3. Fixed or Variable Shade of Lens
Welding lenses come in two forms, fixed and variable lenses. The fixed lenses usually darken to a single shade and are usually fitted on passive welding helmets. The variable lenses are the most widely used due to their ability to darken to various shades.
A fixed shade lens suffices when working on a simple project like welding a single material with a single process. For complex work, such as MIG welding, use a variable lens.
4. The Level of Amperage
The shade of the lens varies with the amount of amperage in your welding session. The more the amperage, the darker the lens you will be required to use. The darker lens will have the power to filter out more harmful radiation light produced due to using a higher amperage to weld. For light welding, which uses low amperage, lighter shades lenses are appropriate.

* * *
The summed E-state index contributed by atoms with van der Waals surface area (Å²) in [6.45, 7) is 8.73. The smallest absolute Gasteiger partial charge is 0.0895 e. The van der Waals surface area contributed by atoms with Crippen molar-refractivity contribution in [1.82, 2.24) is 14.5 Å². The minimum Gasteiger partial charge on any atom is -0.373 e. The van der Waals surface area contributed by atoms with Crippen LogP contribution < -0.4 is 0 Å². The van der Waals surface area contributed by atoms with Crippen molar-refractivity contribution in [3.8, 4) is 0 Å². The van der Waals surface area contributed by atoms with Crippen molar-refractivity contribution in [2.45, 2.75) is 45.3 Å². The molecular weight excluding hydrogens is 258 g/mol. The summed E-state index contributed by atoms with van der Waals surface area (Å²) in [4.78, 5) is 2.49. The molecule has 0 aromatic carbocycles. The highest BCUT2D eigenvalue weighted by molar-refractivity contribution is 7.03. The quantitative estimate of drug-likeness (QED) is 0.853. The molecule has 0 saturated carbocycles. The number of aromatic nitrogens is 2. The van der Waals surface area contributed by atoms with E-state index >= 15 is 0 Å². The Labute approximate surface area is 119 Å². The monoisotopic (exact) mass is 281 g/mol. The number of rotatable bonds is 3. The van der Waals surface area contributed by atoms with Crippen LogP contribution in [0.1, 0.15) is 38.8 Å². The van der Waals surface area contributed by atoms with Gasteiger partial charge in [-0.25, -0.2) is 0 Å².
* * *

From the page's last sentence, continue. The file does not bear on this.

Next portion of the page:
5. The Shade Number
Different lenses have different shade numbers depending on the type of welding. For MIG welding, for example, welders would typically need lenses ranging from shade 10 to 13. Such shades tend to filter most radiation light compared to a lens with a lower shade number.
Factors to Consider when Determining the Best Shade Number
1. The Type of Metal
The type of metal you intend to weld will determine the shade number in that, different metals have different arc intensities. For this reason, the amperage for welding will vary between the metals.
2. Eye Sensitivity
Do you have any pre-existing eye defects or general health issues? You will need a green light from your doctor before you even set foot in a welding zone. In the case of eye sensitivity, visit an ophthalmologist before settling on a welding lens.